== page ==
After reading the War Diary of the 1st Hampshires from the battle of Le Cateau, I discovered that it also includes a copy of the private diary of Private F.G.Pattenden. To find such a document, especially in amongst an official unit diary, is a pleasant surprise. It gives us a more unofficial, down to earth perspective.
On Monday 24 August, when the 1st Hampshires were waiting to go up to the front, Pattenden writes that ‘We are waiting at Have Station to begin our 12 hour ride to somewhere. It is very hot here… after 16 hours of grinding and bumping, roar and rattle we have now reached the town of Le Cateau…’
The next day: ‘After a hurried breakfast… we stood by for orders and moved off through Le Cateau. We have now retired and at 11.50am we are waiting for the Germans to appear. All the poor refugees are going by us, crying bitterly… we all have good brave hearts with us and are all prepared to help our good friends the French. What a fine country this is’. Pattenden then tells us that he was acting as the CO’s orderly, which might suggest why his recollections found their way into the war diary.
The entry for Wednesday 26 August 1914 was begun at 5am, after two and a half hours rest at the roadside. In true tommy language, Pattenden tells us that ‘we done a night march from about 7pm to 2 or 3.15 o’clock’. In a foretaste of how the day would pan out, he wrote that ‘we are having a baptism of fire’. Apparently shrapnel was causing the most casualties. ‘We marvellously escaped annihilation, we had to retire and they caught us with shrapnel, it was nearly a wholesale rout and slaughter. Poor old Kennard is dead’. This view once again backs up the conclusion that the battle of Le Cateau was a well-fought delaying action.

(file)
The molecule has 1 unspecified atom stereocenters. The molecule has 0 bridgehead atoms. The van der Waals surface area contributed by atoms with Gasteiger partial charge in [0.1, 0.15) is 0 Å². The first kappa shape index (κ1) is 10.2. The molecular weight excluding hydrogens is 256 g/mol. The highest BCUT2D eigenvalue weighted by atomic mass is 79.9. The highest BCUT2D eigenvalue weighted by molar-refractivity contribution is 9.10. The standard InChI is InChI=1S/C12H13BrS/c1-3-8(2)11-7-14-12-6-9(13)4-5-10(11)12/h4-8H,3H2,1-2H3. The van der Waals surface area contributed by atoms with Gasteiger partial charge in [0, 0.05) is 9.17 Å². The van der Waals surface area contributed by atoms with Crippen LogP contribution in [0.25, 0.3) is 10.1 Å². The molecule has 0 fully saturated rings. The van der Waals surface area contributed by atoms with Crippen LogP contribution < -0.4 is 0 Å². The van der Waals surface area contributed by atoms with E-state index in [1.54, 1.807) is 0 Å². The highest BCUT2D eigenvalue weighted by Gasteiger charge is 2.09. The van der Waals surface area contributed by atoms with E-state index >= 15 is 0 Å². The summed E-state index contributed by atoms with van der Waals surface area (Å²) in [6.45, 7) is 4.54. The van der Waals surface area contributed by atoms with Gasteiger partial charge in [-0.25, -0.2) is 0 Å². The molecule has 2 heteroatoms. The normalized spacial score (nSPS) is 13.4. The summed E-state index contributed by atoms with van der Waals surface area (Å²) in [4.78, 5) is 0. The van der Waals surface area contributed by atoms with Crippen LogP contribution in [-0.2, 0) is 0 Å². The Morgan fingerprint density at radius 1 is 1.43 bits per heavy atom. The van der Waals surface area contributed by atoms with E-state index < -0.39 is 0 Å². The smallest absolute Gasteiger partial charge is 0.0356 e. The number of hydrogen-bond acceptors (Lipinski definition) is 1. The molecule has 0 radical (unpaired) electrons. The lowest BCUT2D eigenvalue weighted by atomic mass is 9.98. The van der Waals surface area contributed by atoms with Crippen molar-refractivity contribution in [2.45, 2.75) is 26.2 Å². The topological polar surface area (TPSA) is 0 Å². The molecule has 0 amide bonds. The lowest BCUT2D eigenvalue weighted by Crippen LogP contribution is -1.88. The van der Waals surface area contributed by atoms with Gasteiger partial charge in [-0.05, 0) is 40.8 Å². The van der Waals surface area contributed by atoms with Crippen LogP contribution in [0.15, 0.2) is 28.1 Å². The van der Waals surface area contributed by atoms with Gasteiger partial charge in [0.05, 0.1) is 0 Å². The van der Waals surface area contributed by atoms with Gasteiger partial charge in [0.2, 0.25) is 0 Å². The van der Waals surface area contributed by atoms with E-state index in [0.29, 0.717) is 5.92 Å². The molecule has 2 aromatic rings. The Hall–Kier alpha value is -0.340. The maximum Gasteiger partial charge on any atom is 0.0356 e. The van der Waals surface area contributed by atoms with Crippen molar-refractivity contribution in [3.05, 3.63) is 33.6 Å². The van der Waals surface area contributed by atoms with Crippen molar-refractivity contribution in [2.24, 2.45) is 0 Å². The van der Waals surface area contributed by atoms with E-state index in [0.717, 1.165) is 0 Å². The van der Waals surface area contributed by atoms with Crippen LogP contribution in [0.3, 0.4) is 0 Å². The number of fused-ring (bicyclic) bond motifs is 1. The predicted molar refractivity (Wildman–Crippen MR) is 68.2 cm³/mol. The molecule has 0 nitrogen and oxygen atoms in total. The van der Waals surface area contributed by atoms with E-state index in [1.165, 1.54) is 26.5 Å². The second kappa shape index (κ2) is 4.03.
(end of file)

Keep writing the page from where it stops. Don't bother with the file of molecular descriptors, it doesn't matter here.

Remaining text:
Private Pattenden’s diary continues throughout the retreat from Mons, all the way to the end of September 1914. Recollections such as this are so important, especially considering that so many of the sources we rely on to tell us about the Great War come from officialdom, or officer-poets.
As he is not listed on either the Portsmouth Cenotaph or the Commonweath War Graves database, it looks like Private Pattenden survived the war. Kennard was Private Ernest Joel Kennard, age 24. He has no known grave, and is remembered on the La Ferte-sous-Jouarre Memorial.